Saturday, March 28, 2009

First Review of Avempartha

Liviu C. Suciu at Fantasy Book Critic has published the first review of Avempartha, and while I could not be more pleased with his write-up, I hesitate to send those of you who haven’t read the book there, as he does give away a few minor spoilers, which to his credit he clearly announces. Mr. Suciu has done very well by me. He was one of the very first to review The Crown Conspiracy, and now is the first to publish a review of Avempartha.

For an author who has few means of publicity, any form of exposure is welcome. Luckily, it would seem Mr. Suciu likes my books. My wife and I were beside ourselves this morning when we read the paragraphs:

I am happy to report that not only did “Avempartha” meet expectations, but it took the series to another level, ensuring that the future installments will be must-reads...

Overall, I really loved “Avempartha”. In fact, I immediately re-read “The Crown Conspiracy” the next day to try and catch any little details I might have missed the first time, and I definitely recommend reading the first book again for added depth. In short, “Avempartha” is highly, highly recommended and a novel that raises Michael Sullivan’s The Riyria Revelations to “major league” status..

This being the very first official response to the novel, I don’t mind saying that I counted the number of times Mr. Suciu used the word “superb” (three.) I am delighted and wish I could thank him with a post on the Fantasy Book Critic site, but that just feels like bad manners—an impolite intrusion. Critics need to be able to post what they feel without the concern that authors will comment on it. The only reason I am brining this one up here is because this is the first, and after so much anticipation, I can’t deny I am very pleased. I may soon face negative reviews, but for now, I can enjoy this one. And while the positive review is wonderful from a marketing standpoint, I am honestly most thrilled right now merely that Mr. Suciu “gets it.” I really didn’t know until now that anyone else would.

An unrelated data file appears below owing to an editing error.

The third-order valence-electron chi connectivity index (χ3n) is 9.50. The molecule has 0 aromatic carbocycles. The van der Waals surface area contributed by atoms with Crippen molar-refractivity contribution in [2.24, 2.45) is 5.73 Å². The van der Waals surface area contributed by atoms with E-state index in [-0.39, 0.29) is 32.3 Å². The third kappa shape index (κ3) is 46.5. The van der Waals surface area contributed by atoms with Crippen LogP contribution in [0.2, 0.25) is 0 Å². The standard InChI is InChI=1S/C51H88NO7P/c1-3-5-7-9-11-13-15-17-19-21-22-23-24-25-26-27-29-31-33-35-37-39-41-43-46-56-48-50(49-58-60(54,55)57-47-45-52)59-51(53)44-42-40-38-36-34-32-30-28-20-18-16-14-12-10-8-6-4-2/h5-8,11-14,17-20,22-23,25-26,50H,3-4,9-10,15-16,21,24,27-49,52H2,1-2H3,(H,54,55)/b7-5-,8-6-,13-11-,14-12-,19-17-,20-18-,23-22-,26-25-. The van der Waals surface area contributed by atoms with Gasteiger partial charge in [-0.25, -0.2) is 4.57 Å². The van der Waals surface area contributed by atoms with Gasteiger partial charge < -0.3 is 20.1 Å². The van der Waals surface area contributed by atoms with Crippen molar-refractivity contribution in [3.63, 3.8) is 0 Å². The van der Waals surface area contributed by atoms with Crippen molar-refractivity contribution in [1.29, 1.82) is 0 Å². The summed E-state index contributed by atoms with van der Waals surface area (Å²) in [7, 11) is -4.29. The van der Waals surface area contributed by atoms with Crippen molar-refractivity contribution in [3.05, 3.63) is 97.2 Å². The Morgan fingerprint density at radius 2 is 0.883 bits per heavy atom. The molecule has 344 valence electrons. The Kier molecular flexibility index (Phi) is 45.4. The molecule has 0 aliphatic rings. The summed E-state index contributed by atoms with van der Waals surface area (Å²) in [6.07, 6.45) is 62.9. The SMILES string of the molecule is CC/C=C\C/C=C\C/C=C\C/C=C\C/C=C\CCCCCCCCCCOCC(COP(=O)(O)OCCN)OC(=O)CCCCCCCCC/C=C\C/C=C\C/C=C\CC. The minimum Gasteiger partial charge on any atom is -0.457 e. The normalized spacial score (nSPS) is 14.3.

Mr. Suciu, you made my day.

Friday, March 27, 2009

It's Coming

I am pleased to report that Avempartha, the second in the Riyria Revelations series, is on time and on schedule to be released April 1st. While you might not find this surprising, after all I promised you it would be, it is in reality just short of a miracle. In fact, Avempartha is reported to be in stock and available from Amazon at this very moment. I will have a “buy page” up and running on my site this weekend with the anticipation of books shipping out as early as Tuesday night.

Now for some Avempartha Trivia tidbits:

Size matters
Avempartha is the same size as Crown, but whereas Crown had 296 pages, Avempartha has 331—a bit longer a bit heavier.

Missing Parts